This past week the Wyckoff Wave reacted on relatively narrow spread and slightly increasing volume. More importantly, it encountered demand as it reached the halfway point of the rally from points Z to A.
The relatively reduced price spread and slightly increasing volume suggest some demand was present throughout the reaction. That was confirmed on Thursday as the Wyckoff Wave reacted to the halfway point and then appeared to put in a nice intra-day rally to a strong close.
However, Thursday’s demand was not sustained. Supply returned Friday morning and the Wyckoff Wave experienced an intra-day failure to the downside. The supply was withdrawn after the first two hours of trading, but the Wyckoff Wave could only put in a poor quality rally for the rest of the trading day. This was an excellent chance for strong demand to come into the market and it simply did not.
All this suggests that the Wyckoff Wave could retest Thursday’s low. It also suggests, that if the Wyckoff Wave rallies next week, it will be difficult to move substantially into new high ground.
It appears the Wyckoff Wave is sending different signals. A successful test at or above the halfway point of an earlier rally is a positive indication. In addition, the Technometer has moved into a clearly oversold condition. These two signals are bullish and suggest the Wyckoff Wave is ready to rally.
Last week, the Force Index was discussed in detail. It is especially useful when used in conjunction with overbought or oversold Technometer readings. If the Technometer is in an oversold condition, but the Force Index is producing moderate or high negative readings, the expected rally may not be as strong as expected.
This is what happened during the past week. The Force Index, which had a positive rating of 161 at point A has plummeted to -250 as of Friday’s close. This suggests there is a fair amount of downward pressure on the market.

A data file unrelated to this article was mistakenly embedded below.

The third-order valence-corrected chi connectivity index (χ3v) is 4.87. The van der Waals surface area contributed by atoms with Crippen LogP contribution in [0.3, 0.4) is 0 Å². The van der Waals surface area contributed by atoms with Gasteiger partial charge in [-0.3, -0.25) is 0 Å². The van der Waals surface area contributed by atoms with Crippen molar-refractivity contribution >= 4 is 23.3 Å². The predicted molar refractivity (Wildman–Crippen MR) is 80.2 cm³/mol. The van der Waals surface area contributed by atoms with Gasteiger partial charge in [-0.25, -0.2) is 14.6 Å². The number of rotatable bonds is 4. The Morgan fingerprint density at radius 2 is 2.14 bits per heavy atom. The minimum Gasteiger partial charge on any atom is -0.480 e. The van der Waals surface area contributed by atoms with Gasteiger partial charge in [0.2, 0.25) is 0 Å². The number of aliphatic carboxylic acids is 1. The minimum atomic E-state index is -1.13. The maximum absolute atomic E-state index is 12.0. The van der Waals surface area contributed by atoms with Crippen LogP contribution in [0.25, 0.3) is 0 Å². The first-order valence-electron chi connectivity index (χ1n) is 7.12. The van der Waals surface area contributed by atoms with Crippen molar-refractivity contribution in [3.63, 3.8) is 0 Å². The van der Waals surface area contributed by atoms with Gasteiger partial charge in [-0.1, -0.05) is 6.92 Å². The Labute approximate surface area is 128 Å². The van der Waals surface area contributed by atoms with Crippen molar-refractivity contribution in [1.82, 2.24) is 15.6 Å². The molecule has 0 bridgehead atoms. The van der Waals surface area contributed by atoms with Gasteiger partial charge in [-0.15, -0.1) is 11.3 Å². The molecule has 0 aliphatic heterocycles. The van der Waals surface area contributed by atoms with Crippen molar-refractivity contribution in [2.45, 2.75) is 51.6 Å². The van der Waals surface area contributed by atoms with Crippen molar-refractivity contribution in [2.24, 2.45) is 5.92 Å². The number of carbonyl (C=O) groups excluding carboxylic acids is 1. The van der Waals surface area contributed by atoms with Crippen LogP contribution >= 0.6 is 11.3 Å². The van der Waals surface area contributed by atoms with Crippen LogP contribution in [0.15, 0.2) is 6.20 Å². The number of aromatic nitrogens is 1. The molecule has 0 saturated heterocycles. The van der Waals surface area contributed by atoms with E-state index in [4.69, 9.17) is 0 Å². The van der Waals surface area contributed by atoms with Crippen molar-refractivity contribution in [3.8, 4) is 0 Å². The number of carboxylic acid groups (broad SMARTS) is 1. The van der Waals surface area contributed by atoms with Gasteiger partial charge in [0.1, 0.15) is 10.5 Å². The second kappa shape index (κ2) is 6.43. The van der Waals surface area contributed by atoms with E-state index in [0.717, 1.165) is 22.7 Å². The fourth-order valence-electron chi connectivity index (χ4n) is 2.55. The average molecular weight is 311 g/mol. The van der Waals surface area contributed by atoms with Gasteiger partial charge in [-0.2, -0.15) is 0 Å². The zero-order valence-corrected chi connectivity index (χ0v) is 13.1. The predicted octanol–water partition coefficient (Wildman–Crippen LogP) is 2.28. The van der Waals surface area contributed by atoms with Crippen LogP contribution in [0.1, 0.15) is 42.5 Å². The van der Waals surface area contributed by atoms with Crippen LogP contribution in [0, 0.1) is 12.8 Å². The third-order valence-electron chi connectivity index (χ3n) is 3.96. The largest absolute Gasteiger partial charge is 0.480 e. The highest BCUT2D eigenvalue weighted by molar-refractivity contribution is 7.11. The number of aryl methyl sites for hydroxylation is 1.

The declining Force Index was a leading indicator that suggested Friday’s follow-through to the upside would not be particularly successful.
In addition, the Optimism – Pessimism Index is in a negative divergence with the Wyckoff Wave, when compared with point V. However, this is not a totally negative indicator.
First of all, the negative divergence is not that great and could be eliminated with a small rally. Secondly, since the August Selling Climax (point Q), the O – P Index has been relatively strong. It has been leading the Wyckoff Wave. This suggests that, quietly, a fair amount of stock is being accumulated. This argument is also supported by the new phase of the trading range that began at point V. It is substantially higher than earlier phases and supports the indication that stock is being accumulated by important interests.
What is the Wyckoff Wave going to do next week? While I doubt there will be significant movement, a reasonable scenario would be a retest of the halfway point, followed by a test of the recent high at point A. This would continue the trading range, with resistance drawn through points T, V, X, Z, B, D, R, T, V again and now A.
The trading range support areas began with a Selling climax at point Q and continue through the trading range at points G, I and M.
Stock Market Institute legend Robert Evans often spoke about the importance of adjusting resistance and support lines to frame the tops and bottoms of the trading range. If, within a trading range, a stock or index puts in a new high or low, without ending action, the top or bottom of the range needs to be adjusted. A trading range is not a straight line, but a crooked line that marks exactly where demand or supply came into the market. The trading ranges on the daily chart reflect Mr. Evans’ teachings.
The stock market is in an unusual situation. It used to be said that the stock market is the last great bastion of the free enterprise system. Unfortunately, rightly or wrongly, government, especially the Federal Reserve has tinkered with the stock market. This tinkering has resulted in artificially low interest rates and an uncertainty as to what the Fed will do next and how it will impact corporate America. The low interest rates are balanced by this corporate uncertainty.
However, the American economy is the greatest engine ever created. If returned to private hands, it will roar again and good things will happen. I believe this is an opinion shared by many large interests and professional trader. I would suggest that this is the reason for this quiet accumulation and relatively strong trading range.
Whether the market rallies or reacts next week isn’t nearly as important as what is developing and where this trading range, which appears to be accumulation, will take us.